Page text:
With the release of the Nintex Workflow for Office 365 Web Request action, it opens a whole new world of functionality to your Nintex Workflows. SharePoint online still exposes a number of ASMX web web services. You can now call those web services and get the data or update data as you need it.
Not only can you call ASMX web services, but you can also perform HTTP GETs, POSTs, PUTs and you can also build your own HTTP packets for your requests.
This is what the Web Request action looks like :
Calling an ASMX Web Service
You can build up the url dynamically, using common properties, or for testing, you can simply put in the entire URL.
Once that is placed in the URL field, you can choose the appropriate Method. Usually, either SOAP 1.1 or SOAP 1.2 for ASMX web services. In this example, we'll use SOAP 1.1.
When you select SOAP 1.1, you'll be provided with a "Soap action" field to fill in. To find out what you need to put in there, navigate to the ASMX page, click on the web method you're interested in and you'll see the SOAP Action.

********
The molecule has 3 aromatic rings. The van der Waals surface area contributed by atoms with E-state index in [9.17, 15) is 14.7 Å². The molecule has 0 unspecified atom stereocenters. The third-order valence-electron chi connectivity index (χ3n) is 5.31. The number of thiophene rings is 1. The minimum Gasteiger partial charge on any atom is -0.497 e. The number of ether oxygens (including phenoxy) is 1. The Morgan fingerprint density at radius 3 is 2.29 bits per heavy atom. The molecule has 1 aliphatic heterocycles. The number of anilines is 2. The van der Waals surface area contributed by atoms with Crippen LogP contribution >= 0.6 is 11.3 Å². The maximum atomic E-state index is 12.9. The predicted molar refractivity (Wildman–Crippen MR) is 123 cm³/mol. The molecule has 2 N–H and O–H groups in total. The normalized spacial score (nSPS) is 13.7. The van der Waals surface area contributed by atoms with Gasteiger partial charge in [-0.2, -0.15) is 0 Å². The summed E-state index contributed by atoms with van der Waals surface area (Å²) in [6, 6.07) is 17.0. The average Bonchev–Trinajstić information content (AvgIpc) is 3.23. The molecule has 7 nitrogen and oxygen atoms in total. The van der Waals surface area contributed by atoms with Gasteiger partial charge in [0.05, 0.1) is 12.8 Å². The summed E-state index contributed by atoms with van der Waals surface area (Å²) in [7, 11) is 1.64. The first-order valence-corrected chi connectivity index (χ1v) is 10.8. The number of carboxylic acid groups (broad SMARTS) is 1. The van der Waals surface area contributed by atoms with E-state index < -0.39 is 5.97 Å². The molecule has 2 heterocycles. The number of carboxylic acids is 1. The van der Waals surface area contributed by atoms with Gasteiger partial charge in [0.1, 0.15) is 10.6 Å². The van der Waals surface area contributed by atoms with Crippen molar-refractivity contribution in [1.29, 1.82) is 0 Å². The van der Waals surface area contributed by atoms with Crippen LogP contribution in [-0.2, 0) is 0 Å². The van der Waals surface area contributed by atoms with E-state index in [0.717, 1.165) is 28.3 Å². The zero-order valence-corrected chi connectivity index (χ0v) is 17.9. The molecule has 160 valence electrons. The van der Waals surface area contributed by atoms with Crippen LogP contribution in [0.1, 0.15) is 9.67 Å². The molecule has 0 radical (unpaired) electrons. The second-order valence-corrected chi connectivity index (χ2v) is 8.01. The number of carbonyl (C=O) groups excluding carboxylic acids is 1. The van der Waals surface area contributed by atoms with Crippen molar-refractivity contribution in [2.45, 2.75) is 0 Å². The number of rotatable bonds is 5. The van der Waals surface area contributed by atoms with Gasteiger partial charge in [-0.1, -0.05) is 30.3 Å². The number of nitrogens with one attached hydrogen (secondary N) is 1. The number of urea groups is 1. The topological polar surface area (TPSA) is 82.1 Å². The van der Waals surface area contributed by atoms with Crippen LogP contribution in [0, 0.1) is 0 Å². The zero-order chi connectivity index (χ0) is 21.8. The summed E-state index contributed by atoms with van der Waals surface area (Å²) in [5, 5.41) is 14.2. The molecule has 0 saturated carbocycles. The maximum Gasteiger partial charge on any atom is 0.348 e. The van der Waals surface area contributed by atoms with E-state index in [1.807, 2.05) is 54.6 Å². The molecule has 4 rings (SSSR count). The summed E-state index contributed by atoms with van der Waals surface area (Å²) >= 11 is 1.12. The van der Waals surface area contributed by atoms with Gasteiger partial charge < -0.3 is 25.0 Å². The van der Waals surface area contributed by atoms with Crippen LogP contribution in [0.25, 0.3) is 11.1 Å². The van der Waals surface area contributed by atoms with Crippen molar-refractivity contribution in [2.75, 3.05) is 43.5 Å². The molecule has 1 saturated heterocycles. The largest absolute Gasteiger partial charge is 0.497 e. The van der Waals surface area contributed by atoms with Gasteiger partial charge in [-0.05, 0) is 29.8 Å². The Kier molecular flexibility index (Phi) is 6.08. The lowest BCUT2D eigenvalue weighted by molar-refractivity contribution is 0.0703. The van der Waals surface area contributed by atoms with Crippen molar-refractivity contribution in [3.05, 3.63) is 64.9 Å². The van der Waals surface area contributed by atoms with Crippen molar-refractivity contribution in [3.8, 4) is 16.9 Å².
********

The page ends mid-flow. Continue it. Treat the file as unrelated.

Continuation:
The data you need to enter into the Soap action field is what you see in the quotation marks.
The next part, is the SOAP packet itself. This is also something you can get from accessing the ASMX web service in a browser and seeing what the packet looks like.
Once you have all the fields filled in, you'll need to store the response in a Text variable. That's the final step of making a web service call, using the new Web Request action. The Web Request action will look something like this:
The Web Request Response
The data that comes back from the Web Request can be in a number of formats. Flat text, XML, or JSON.
When calling an ASMX web service, the data that comes back is in XML format. You can then use the Query XML action to pull information out of it, store it in Nintex Workflow variables and use the data throughout your workflow.
There are many web services in SharePoint and you can call all of those using the Web Request action.
Feel free to share what you use it for, as a lot of readers in the community would be really interested in seeing what can be done.